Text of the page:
Externally, the EU must share the guilt borne by the IMF, World Bank and World Trade Organisation, all of which have persistently promoted increased private sector participation in water and sanitation services. This fanatical devotion to the 'market' as a solution to the problems involved in organising water supply flies in the face of the available evidence. For it is a fact that, measured by the proportion of the affected population gaining access to clean water, privatisation of water supply and deregulation of the market surrounding it have failed to record a single success. Public ownership does not guarantee that problems will be effectively addressed, but privatisation guarantees that they will not.

The European Union Water Initiative, which governs much of the EU's approach to water policy in third countries, particularly developing countries, is designed primarily to increase the world market share of European corporations. The problem goes beyond this, however, as a whole range of EU policies, including the Common Agricultural Policy, in effect deprive developing countries both of water itself and of the means to tackle water shortages. Seen in this light, the Millennium Development Goal for water, which includes a commitment to halve the number of people in the world who do not have ready access to a clean and adequate water supply, becomes nothing more than a business proposition. Internationally, water supply reflects global inequalities, and in the most grotesque fashion. Extravagant sporting and leisure facilities, many built with European capital by corporations featherbedded by EU policies, are built alongside barrios lacking any safe water supply. The EU has the means to tackle these problems, but chooses instead to transform itself into Fortress Europe, as more and more people from societies squeezed dry of resources, attempt to migrate into Europe to find work.

Water policy, in its many aspects, reveals the real nature of neo-liberalism, the final, or perhaps merely the latest, phase of the sequestration of the world's resources into private hands and their exploitation for profit which has been proceeding for hundreds of years. The only way to solve the crisis of water and the broader crises of climate change, to address hunger and poverty and the unequal distribution of power and wealth which underlie these evils, is to reverse this process and to begin to take vital resources back into public ownership and popular control. This means that, whilst it is important for each and every one of us to conserve water as individual consumers and small producers, to lay too much emphasis on this would be at best to miss the point, at worst to offer a deliberate distraction from that point. Individual behavioural changes are perhaps most important as a constant reminder of the need, at the levels where authority is exercised - locally, nationally and internationally - for the kind of policies we need to ensure are adopted if we are to avert catastrophe and save lives. This can only be achieved, moreover, if the kind of radical thought and action necessary to win the war against climate change, against water shortage, drought and flood, is taken into every area of political, economic and social thought, reordering priorities and creating structures that would make such a reordering effective, undermining those which prevent this from occurring.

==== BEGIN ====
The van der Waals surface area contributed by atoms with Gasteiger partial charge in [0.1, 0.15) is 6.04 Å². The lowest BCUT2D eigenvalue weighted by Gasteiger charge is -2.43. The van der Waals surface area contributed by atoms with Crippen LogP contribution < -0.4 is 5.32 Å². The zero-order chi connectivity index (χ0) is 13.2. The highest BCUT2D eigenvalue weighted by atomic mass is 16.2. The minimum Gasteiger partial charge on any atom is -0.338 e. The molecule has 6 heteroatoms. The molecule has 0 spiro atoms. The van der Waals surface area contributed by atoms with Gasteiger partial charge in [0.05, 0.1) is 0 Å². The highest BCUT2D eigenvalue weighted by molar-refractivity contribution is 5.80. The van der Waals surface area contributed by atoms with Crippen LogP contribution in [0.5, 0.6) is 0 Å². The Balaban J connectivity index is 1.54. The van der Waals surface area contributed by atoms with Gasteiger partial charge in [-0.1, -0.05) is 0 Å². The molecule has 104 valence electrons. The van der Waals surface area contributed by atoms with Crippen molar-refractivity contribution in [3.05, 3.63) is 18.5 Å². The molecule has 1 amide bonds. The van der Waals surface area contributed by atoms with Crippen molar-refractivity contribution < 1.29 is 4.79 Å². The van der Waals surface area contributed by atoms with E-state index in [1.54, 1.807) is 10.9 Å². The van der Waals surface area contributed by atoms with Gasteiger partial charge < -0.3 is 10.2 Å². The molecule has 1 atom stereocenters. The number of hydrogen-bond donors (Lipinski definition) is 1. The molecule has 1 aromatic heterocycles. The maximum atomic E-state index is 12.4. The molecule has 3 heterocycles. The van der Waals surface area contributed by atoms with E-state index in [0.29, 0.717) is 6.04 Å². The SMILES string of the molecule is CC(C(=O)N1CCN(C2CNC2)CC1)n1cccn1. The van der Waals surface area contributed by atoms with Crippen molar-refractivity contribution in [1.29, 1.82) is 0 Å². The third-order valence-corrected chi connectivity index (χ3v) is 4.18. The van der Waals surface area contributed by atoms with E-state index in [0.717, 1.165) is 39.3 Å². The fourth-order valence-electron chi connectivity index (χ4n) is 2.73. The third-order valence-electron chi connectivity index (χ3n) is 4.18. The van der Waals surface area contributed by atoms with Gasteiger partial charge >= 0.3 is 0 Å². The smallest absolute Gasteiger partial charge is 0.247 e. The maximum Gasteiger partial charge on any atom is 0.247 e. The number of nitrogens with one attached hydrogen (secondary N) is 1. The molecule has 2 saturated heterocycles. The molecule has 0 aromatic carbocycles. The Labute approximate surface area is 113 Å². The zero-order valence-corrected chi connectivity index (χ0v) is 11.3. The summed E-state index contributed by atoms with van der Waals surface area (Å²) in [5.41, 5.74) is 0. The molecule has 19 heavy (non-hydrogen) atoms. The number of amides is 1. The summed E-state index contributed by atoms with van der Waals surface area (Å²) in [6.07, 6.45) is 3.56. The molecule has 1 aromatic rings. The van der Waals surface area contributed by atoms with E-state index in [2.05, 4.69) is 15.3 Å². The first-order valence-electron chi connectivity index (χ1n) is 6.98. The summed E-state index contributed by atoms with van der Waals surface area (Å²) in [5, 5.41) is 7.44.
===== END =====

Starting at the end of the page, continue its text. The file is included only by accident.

Only active and well-informed citizens capable of organising systematic campaigns against the existing power will prove effective in the global resistance so urgently needed. The current global food crisis is entirely a product of the coming together of bad weather, bad politics and catastrophic economics, including the bad politics and catastrophic economics which have been applied to water supply. Water, the supply of which to everyone on the planet poses no insuperable problems and could be achieved with good political will and modest resources within a generation is instead rapidly developing into a major source of international conflict. So-called "free markets" cannot provide the means to address climate change or the problems associated with it, including the problems of water supply, of sanitation, and of drought and flood.

Kartika Liotard is a Member of the European Parliament for the Socialist Party of the Netherlands and the United European Left. She sits on the Environment and Agriculture Committees and is currently writing a book on the politics of water with Spectrezine editor Steve McGiffen.

See also http://www.spectrezine.org/Editorial/water.htm